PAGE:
In a keynote speech to the Association of Chief Executives of Voluntary Organisations (ACEVO), shadow Secretary of State for Health, Rt Hon Andy Burnham MP will today outline a new role for charities and social enterprises in any future Labour-run NHS.
Mr Burnham will criticize the Government for neglecting the voluntary sector and citizens’ needs. He will say ‘the time has come to re-set the NHS for the 21st Century as a service for the whole person.’ At the centre of ‘whole-person care’, Mr Burnham will say, lies the voluntary sector. ‘For too long, informal carers have been taken for granted and invisible to the system. The voluntary sector has been left to work in isolation from the NHS, filling in the gaps.’
Mr Burnham will use the speech to articulate a Labour vision for public service reform, which departs from large, block contracts to outsourced providers. “The NHS must move away from its approach of offering one-off, short-term contracts to forming long-term trusted partnerships, with the voluntary sector’s role clearly set out.”
Mr Burnham will argue that the NHS must not be shy of radical reform and working with the voluntary sector. ‘The demands of the 21st century mean that the NHS will not succeed if it tries to go it alone. … In the voluntary sector, it has a partner that shares its people-not-profits ethos.’
In a speech at the same conference, ACEVO Chief Executive Sir Stephen Bubb, who in 2011 led the Coalition Government’s review of Competition in the NHS, will argue that strong political leadership is necessary to ensure that NHS reform works for citizens rather than large private sector contractors:
“Citizens should always have the opportunity to choose community-based approaches over hospital-based provision. ‘Citizens’ rights’ and their ‘right to challenge’ public sector monopolies must be enshrined in legislation. Such rights are already part of the Government’s rhetoric, but after a promising start they have fallen by the wayside.”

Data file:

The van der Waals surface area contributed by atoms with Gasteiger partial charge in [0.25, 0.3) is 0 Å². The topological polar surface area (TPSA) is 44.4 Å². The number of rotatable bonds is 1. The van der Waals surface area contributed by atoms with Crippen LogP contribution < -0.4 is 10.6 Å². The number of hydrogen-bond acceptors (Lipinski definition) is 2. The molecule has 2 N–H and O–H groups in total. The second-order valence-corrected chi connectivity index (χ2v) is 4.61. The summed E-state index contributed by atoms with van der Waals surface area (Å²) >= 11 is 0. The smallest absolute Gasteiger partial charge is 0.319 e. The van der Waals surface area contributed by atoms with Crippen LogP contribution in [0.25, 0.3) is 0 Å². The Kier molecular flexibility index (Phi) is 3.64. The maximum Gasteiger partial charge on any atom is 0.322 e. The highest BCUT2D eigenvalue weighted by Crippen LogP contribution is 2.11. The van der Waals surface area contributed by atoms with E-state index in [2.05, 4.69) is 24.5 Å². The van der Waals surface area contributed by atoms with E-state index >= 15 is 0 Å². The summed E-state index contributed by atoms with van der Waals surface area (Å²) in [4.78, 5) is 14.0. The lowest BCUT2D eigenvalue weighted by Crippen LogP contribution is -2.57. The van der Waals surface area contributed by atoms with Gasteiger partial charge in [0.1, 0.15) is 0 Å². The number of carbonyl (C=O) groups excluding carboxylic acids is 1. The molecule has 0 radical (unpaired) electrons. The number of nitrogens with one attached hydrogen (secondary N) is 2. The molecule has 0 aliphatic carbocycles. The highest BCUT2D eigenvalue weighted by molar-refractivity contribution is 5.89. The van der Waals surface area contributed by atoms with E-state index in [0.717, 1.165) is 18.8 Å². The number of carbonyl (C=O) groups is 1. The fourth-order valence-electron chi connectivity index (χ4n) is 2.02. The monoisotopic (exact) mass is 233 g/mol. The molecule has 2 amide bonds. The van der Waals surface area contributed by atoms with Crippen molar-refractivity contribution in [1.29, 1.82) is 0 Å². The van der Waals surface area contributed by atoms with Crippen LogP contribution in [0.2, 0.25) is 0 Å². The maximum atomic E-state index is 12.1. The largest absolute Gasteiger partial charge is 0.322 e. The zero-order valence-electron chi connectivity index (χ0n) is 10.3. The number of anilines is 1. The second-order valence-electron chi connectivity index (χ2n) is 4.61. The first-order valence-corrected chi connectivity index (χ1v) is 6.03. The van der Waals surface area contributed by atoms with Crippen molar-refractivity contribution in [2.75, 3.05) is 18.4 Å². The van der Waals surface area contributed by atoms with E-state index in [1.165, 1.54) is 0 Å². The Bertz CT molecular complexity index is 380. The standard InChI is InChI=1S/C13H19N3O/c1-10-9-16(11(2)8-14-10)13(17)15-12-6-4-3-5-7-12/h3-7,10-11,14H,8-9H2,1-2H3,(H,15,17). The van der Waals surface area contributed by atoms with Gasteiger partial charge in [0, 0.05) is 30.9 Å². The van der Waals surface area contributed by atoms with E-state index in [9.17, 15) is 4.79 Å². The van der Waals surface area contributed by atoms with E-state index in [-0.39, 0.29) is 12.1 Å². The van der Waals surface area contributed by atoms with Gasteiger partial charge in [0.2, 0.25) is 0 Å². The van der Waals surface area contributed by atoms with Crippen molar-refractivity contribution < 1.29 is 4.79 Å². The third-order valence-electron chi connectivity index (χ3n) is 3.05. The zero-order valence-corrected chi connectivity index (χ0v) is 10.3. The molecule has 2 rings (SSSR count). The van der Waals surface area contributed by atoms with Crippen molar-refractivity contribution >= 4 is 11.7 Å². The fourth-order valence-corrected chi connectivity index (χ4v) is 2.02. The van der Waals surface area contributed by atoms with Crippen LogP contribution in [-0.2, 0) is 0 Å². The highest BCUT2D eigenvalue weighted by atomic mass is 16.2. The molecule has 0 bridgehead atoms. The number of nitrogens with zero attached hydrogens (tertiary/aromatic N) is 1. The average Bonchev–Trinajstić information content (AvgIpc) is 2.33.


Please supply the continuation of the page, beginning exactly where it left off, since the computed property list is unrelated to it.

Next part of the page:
Sir Stephen will welcome Labour’s Independent Oldham Commission on Health and Care but at the same time will warn that real reform must follow.
“Successive governments have failed to understand commissioning, and have failed create a system in which a diversity of health providers can flourish. The impact on our hospitals continues to be grave.”
“Within two years half of all hospitals may be in deficit. Meanwhile over 40% of our population with long term conditions account for 70% of the entire NHS budget. The budget for such conditions continues to grow, as do the number of us living longer. The politician that leads on an agenda which enjoins the voluntary sector with the NHS will hold the key to saving our NHS.”
Notes to Editors
1. The ACEVO Health and Social Care Conference is one of ACEVO’s three flagship conferences, alongside its Gathering of Social Leaders (7 May 2014) and the November Annual Conference (22 November 2014). This year’s will take place at Dexter House, Central London and will feature speeches by Duncan Selbie (Chief Executive, Public Health England), David Behan (Chief Executive, CQC), Sandie Keene (President of ADASS), and Prof Sir Bruce Keogh (Medical Director, NHS England), alongside the keynote by Rt Hon Andy Burnham MP (at 13:30) and the response by Sir Stephen Bubb (14:00).
2. Sir Stephen Bubb’s remarks on the Government’s failure to persist with competition reform in public services and to enshrine citizens’ rights in their public services reforms were recently covered by the Financial Times. The Prime Minister David Cameron responded on these matters to Sir Stephen personally.
3. ACEVO is the Association of Chief Executives of Voluntary Organisations, the voice of the UK’s civil society leaders. It supports, brings together and represents the chief executives of the country’s largest charities and social enterprises.